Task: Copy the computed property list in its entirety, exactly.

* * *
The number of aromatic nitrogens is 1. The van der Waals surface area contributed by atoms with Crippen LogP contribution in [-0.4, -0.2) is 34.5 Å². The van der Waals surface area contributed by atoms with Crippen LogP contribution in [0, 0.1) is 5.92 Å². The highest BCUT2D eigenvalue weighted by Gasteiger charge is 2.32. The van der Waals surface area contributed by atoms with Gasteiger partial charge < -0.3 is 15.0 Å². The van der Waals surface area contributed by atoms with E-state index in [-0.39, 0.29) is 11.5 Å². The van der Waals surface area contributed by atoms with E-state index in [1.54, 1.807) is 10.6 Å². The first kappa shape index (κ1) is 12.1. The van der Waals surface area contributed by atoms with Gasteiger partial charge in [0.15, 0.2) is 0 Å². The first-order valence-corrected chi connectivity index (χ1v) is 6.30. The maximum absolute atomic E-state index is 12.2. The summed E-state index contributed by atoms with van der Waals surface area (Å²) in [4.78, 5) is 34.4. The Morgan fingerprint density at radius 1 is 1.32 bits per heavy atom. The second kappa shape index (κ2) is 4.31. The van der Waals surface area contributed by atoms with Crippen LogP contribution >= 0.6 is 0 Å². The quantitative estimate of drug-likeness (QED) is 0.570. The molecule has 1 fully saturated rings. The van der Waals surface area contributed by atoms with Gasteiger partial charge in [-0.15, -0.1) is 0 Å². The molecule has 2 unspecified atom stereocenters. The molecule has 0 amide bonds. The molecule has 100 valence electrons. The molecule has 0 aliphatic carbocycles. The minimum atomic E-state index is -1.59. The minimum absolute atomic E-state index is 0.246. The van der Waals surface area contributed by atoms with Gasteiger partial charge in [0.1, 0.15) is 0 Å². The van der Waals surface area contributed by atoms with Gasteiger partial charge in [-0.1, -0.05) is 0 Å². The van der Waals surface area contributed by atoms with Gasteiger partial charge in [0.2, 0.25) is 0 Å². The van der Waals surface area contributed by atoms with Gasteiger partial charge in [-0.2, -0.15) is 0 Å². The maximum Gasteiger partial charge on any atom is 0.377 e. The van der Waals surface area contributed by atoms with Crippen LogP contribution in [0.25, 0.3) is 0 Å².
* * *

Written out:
The number of aromatic nitrogens is 1. The van der Waals surface area contributed by atoms with Crippen LogP contribution in [-0.4, -0.2) is 34.5 Å². The van der Waals surface area contributed by atoms with Crippen LogP contribution in [0, 0.1) is 5.92 Å². The highest BCUT2D eigenvalue weighted by Gasteiger charge is 2.32. The van der Waals surface area contributed by atoms with Gasteiger partial charge < -0.3 is 15.0 Å². The van der Waals surface area contributed by atoms with E-state index in [-0.39, 0.29) is 11.5 Å². The van der Waals surface area contributed by atoms with E-state index in [1.54, 1.807) is 10.6 Å². The first kappa shape index (κ1) is 12.1. The van der Waals surface area contributed by atoms with Gasteiger partial charge in [0.15, 0.2) is 0 Å². The first-order valence-corrected chi connectivity index (χ1v) is 6.30. The maximum absolute atomic E-state index is 12.2. The summed E-state index contributed by atoms with van der Waals surface area (Å²) in [4.78, 5) is 34.4. The Morgan fingerprint density at radius 1 is 1.32 bits per heavy atom. The second kappa shape index (κ2) is 4.31. The van der Waals surface area contributed by atoms with Crippen LogP contribution >= 0.6 is 0 Å². The quantitative estimate of drug-likeness (QED) is 0.570. The molecule has 1 fully saturated rings. The van der Waals surface area contributed by atoms with Gasteiger partial charge in [-0.15, -0.1) is 0 Å². The molecule has 2 unspecified atom stereocenters. The molecule has 0 amide bonds. The molecule has 100 valence electrons. The molecule has 0 aliphatic carbocycles. The minimum atomic E-state index is -1.59. The minimum absolute atomic E-state index is 0.246. The van der Waals surface area contributed by atoms with Gasteiger partial charge in [0.1, 0.15) is 0 Å². The van der Waals surface area contributed by atoms with Gasteiger partial charge in [-0.1, -0.05) is 0 Å². The van der Waals surface area contributed by atoms with Gasteiger partial charge in [0.2, 0.25) is 0 Å². The van der Waals surface area contributed by atoms with Gasteiger partial charge in [-0.2, -0.15) is 0 Å². The maximum Gasteiger partial charge on any atom is 0.377 e. The van der Waals surface area contributed by atoms with Crippen LogP contribution in [0.25, 0.3) is 0 Å².